BY AVA BLUM-CARR ’21
The campaign to divest Mount Holyoke College from the fossil fuel industry is forging on, despite the Board of Trustees’ decision to vote against it this past April.
Founded in 2012, Mount Holyoke’s divestment campaign seeks to persuade the College to sever ties with the fossil fuel industry, which exist in the form of investments within Mount Holyoke’s financial portfolio. In 2014, the organization formally registered as the Climate Justice Coalition (CJC) and settled upon three official demands. The CJC’s goal is for Mount Holyoke College to freeze all further investments in fossil fuel companies, divest the portion of the endowment already invested in the fossil fuel industry over the next five years and reinvest this money in sustainable and ethical enterprises.
The Board of Trustees’ decision did not come as a surprise to the CJC, but it disappointed many of Mount Holyoke’s students and faculty. The primary argument that the Board of Trustees puts forward against divestment is the potential blow to financial aid. “The school says that if we were to lose money due to divestment, financial aid would be the first thing cut,” said Shannon Seigal ’19, a core organizer within CJC. “Our counter-argument is that portfolios that have divested have not shown a loss in returns.”
Alexi Arango, associate professor of physics, refutes the Board’s argument entirely. “I read the Board’s statement, and I counted seven outright falsehoods. One of them is the notion that divestment would impact the endowment and financial aid, which is not supported anywhere in their document. They make no effort to justify that,” said Arango.
Seigal ’19 described the college’s continued investment in the fossil fuel industry as fundamentally at odds with Mount Holyoke’s mission as an institution.
“We are educating young people who are going out into the world in a few years, and the world they will go into is radically different than the world that I grew up in. The skills, information, and preparation you need for a society that’s dealing with ecological collapse are much different than before, but we’ve refused to revamp our education system,” said Arango, citing Mount Holyoke’s low percentage of courses that discuss the implications of climate change.
Arango believes that divestment is a crucial first step in a long process towards true sustainability. The reallocation of funds would take years, as would significant changes to the college’s curriculum and physical construction of an eco-friendly campus. According to Arango, the former will lead to the latter.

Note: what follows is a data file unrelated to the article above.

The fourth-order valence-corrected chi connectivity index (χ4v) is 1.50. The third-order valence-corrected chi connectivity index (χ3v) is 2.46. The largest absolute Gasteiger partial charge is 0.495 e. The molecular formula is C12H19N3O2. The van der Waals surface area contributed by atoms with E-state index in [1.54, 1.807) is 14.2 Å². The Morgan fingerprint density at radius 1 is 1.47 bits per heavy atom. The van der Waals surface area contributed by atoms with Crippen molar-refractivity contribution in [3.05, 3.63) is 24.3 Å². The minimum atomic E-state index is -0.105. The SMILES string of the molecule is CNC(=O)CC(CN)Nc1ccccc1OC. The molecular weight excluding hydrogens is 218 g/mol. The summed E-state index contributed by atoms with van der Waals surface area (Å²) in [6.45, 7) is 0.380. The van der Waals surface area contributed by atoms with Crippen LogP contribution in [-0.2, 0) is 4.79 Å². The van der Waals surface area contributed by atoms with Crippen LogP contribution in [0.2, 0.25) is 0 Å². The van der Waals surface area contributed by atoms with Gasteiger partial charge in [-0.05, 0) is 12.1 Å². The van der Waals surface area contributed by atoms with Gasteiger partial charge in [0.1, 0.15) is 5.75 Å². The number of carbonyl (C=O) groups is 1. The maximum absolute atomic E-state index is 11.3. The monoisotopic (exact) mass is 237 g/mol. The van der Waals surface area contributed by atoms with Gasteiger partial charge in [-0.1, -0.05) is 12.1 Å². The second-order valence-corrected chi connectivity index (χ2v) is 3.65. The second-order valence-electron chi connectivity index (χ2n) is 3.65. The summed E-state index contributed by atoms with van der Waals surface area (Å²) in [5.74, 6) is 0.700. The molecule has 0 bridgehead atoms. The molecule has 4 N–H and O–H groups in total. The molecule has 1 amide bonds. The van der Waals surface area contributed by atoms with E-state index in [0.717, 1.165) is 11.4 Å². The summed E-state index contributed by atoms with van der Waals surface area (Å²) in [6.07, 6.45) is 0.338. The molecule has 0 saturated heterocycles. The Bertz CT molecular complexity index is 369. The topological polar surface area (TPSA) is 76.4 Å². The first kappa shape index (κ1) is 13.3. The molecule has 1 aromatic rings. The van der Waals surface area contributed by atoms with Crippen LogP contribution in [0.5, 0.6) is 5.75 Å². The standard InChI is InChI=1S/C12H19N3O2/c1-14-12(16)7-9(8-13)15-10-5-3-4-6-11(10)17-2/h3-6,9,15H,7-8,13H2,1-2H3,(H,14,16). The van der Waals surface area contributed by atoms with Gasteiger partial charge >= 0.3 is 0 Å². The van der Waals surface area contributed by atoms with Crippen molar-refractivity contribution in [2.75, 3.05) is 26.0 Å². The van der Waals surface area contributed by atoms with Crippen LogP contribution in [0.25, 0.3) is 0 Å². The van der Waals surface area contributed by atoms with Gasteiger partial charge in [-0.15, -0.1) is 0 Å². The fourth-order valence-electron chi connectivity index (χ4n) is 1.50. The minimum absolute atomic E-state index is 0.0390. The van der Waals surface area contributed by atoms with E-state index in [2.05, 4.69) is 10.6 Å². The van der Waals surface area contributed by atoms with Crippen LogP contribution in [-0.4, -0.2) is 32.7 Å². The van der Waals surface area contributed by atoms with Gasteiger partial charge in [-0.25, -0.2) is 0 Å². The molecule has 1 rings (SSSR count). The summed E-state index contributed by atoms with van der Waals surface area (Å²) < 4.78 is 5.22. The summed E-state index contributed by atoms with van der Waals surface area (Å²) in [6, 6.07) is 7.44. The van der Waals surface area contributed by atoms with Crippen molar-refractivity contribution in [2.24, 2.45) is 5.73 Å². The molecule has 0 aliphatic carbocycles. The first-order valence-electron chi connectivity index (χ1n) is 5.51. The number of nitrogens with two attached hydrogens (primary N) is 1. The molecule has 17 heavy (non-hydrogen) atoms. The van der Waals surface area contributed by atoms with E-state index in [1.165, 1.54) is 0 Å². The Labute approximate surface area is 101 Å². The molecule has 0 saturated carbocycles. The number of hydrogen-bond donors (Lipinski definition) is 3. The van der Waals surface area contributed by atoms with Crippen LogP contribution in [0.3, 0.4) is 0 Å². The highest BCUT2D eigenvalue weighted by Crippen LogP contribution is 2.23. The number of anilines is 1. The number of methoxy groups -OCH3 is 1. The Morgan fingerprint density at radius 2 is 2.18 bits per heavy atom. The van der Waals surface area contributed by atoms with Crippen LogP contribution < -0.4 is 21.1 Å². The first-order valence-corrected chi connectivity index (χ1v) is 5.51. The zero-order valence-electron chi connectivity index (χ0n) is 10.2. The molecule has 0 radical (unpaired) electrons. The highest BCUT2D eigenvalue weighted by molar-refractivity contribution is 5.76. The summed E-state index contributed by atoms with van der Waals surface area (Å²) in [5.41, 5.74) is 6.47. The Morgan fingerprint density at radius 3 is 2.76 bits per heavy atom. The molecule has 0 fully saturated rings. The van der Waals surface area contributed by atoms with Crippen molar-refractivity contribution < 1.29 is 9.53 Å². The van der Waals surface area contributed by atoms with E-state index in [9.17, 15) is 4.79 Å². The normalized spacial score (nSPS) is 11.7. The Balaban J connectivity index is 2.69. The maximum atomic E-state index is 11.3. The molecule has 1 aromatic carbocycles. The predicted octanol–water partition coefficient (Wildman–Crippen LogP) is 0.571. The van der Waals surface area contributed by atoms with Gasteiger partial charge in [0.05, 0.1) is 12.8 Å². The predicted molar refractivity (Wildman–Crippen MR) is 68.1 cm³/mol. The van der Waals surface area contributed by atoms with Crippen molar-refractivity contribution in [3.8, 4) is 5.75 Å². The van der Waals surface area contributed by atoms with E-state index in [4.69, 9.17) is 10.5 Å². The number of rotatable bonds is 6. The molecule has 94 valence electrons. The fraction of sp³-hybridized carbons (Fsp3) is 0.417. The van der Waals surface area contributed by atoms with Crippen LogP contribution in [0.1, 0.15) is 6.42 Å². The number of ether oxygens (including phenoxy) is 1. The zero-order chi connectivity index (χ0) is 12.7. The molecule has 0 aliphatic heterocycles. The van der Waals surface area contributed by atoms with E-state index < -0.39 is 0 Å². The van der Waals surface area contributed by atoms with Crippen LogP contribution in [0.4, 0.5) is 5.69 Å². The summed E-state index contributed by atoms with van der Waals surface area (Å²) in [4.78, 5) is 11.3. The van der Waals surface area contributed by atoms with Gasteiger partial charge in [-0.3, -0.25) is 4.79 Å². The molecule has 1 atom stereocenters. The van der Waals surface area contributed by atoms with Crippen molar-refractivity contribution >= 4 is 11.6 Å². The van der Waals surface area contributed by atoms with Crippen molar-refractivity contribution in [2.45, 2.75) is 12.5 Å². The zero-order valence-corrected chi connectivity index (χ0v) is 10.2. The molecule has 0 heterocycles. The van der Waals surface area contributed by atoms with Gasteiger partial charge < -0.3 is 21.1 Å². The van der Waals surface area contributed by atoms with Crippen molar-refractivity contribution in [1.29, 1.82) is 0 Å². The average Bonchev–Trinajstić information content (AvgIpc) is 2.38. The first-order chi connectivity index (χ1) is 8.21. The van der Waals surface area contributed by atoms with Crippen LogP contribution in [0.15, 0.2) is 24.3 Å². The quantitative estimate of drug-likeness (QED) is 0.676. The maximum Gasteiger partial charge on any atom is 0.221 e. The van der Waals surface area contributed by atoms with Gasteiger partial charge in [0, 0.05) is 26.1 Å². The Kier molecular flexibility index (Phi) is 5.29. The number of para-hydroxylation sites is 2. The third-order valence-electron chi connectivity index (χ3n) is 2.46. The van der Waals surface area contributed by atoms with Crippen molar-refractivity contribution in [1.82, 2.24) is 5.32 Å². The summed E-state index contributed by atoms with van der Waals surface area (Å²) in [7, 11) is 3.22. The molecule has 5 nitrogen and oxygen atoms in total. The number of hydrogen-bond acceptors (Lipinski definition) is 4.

Seigal acknowledged that the CJC’s focus remains almost solely on the issue of divestment. This commitment hinges on the concept that increased education is the most valuable strategy for mobilizing the student body.
“We feel like we have a lot of passive support on campus. We’re hoping to be more open and obvious with the education we do this year,” said Seigal.
Last year the organization held multiple teach-ins, and more are planned for this semester. The CJC plans to host a teach-in called Endowment 101 on October 4. “Most people know what the endowment is, but they have no idea how it works. We’ll be talking about the difference between the school’s operating budget and its endowment, and how divestment plays into that,” said Seigal.
Arango acknowledged the difficulties that would come with the transition. He explained that it’s often hard to determine whether or not an investment in the college’s portfolio is linked to the fossil fuel industry, not to mention the fact that some of Mount Holyoke’s investments are years-long commitments that are impossible to instantly abandon.
“The power of divestment is much larger than just the individual dollars invested,” Arango said. “Nobody is asking the college to divest immediately, but instead to make a commitment.”
Both Seigal and Arango stressed the importance educating oneself and others about the realities of climate change.
Seigal agreed that the issue must be made personal. This year, the CJC hopes for more active participation of the student body.
“We don’t want people to be blindly showing up, we want them to actually know about the issue,” she said. “When you think about the injustices that fund our education, that’s when you get passionate. I’m benefiting a lot from my education, and I don’t want that to be at the cost of other people.”